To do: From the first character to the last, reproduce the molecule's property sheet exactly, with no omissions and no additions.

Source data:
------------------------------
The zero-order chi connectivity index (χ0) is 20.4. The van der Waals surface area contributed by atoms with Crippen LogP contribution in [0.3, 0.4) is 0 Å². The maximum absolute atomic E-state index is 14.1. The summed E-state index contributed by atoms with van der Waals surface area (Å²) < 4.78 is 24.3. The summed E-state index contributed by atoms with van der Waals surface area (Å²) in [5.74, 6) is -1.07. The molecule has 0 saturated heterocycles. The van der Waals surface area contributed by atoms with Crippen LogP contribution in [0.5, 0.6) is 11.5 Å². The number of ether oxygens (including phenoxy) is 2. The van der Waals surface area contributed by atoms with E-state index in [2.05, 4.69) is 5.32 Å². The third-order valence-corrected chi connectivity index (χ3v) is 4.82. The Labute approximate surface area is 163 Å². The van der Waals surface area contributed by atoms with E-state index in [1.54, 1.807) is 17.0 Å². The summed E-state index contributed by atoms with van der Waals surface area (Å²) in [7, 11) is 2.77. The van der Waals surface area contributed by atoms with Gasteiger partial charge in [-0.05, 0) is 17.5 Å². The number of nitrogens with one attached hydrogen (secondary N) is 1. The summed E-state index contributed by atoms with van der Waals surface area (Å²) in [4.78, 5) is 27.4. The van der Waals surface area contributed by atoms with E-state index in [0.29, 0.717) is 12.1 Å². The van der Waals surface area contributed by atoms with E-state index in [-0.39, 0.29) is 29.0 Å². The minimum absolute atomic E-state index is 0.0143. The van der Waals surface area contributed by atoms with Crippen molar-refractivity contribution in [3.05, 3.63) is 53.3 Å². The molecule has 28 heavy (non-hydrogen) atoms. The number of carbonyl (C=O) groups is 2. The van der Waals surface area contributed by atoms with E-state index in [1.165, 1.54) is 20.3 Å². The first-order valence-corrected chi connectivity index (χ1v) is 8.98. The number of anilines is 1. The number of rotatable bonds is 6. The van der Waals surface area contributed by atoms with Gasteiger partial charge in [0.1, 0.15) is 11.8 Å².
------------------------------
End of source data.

The zero-order chi connectivity index (χ0) is 20.4. The van der Waals surface area contributed by atoms with Crippen LogP contribution in [0.3, 0.4) is 0 Å². The maximum absolute atomic E-state index is 14.1. The summed E-state index contributed by atoms with van der Waals surface area (Å²) < 4.78 is 24.3. The summed E-state index contributed by atoms with van der Waals surface area (Å²) in [5.74, 6) is -1.07. The molecule has 0 saturated heterocycles. The van der Waals surface area contributed by atoms with Crippen LogP contribution in [0.5, 0.6) is 11.5 Å². The number of ether oxygens (including phenoxy) is 2. The van der Waals surface area contributed by atoms with E-state index in [2.05, 4.69) is 5.32 Å². The third-order valence-corrected chi connectivity index (χ3v) is 4.82. The Labute approximate surface area is 163 Å². The van der Waals surface area contributed by atoms with E-state index in [1.54, 1.807) is 17.0 Å². The summed E-state index contributed by atoms with van der Waals surface area (Å²) in [7, 11) is 2.77. The van der Waals surface area contributed by atoms with Gasteiger partial charge in [-0.05, 0) is 17.5 Å². The number of nitrogens with one attached hydrogen (secondary N) is 1. The summed E-state index contributed by atoms with van der Waals surface area (Å²) in [4.78, 5) is 27.4. The van der Waals surface area contributed by atoms with E-state index in [0.29, 0.717) is 12.1 Å². The van der Waals surface area contributed by atoms with E-state index in [-0.39, 0.29) is 29.0 Å². The minimum absolute atomic E-state index is 0.0143. The van der Waals surface area contributed by atoms with Crippen molar-refractivity contribution in [3.05, 3.63) is 53.3 Å². The molecule has 28 heavy (non-hydrogen) atoms. The number of carbonyl (C=O) groups is 2. The van der Waals surface area contributed by atoms with E-state index in [1.165, 1.54) is 20.3 Å². The first-order valence-corrected chi connectivity index (χ1v) is 8.98. The number of anilines is 1. The number of rotatable bonds is 6. The van der Waals surface area contributed by atoms with Gasteiger partial charge in [0.1, 0.15) is 11.8 Å².